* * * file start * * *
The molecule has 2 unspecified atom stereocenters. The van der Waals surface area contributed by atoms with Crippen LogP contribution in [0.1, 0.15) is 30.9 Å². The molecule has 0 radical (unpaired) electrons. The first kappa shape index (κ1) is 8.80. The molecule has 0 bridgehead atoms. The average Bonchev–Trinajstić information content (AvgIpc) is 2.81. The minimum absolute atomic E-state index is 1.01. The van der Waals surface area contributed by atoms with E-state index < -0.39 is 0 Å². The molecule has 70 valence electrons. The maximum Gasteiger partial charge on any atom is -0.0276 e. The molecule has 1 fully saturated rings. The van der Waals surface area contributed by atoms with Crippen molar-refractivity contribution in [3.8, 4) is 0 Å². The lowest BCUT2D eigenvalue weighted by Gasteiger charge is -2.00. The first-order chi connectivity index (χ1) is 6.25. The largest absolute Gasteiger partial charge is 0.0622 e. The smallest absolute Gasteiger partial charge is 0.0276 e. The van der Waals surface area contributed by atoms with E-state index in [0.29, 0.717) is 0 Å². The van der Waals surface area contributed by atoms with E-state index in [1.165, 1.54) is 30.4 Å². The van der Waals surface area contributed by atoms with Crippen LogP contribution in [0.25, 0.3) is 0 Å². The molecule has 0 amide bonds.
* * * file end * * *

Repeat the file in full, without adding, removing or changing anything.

The molecule has 2 unspecified atom stereocenters. The van der Waals surface area contributed by atoms with Crippen LogP contribution in [0.1, 0.15) is 30.9 Å². The molecule has 0 radical (unpaired) electrons. The first kappa shape index (κ1) is 8.80. The molecule has 0 bridgehead atoms. The average Bonchev–Trinajstić information content (AvgIpc) is 2.81. The minimum absolute atomic E-state index is 1.01. The van der Waals surface area contributed by atoms with E-state index < -0.39 is 0 Å². The molecule has 70 valence electrons. The maximum Gasteiger partial charge on any atom is -0.0276 e. The molecule has 1 fully saturated rings. The van der Waals surface area contributed by atoms with Crippen molar-refractivity contribution in [3.8, 4) is 0 Å². The lowest BCUT2D eigenvalue weighted by Gasteiger charge is -2.00. The first-order chi connectivity index (χ1) is 6.25. The largest absolute Gasteiger partial charge is 0.0622 e. The smallest absolute Gasteiger partial charge is 0.0276 e. The van der Waals surface area contributed by atoms with E-state index in [0.29, 0.717) is 0 Å². The van der Waals surface area contributed by atoms with E-state index in [1.165, 1.54) is 30.4 Å². The van der Waals surface area contributed by atoms with Crippen LogP contribution in [0.25, 0.3) is 0 Å². The molecule has 0 amide bonds.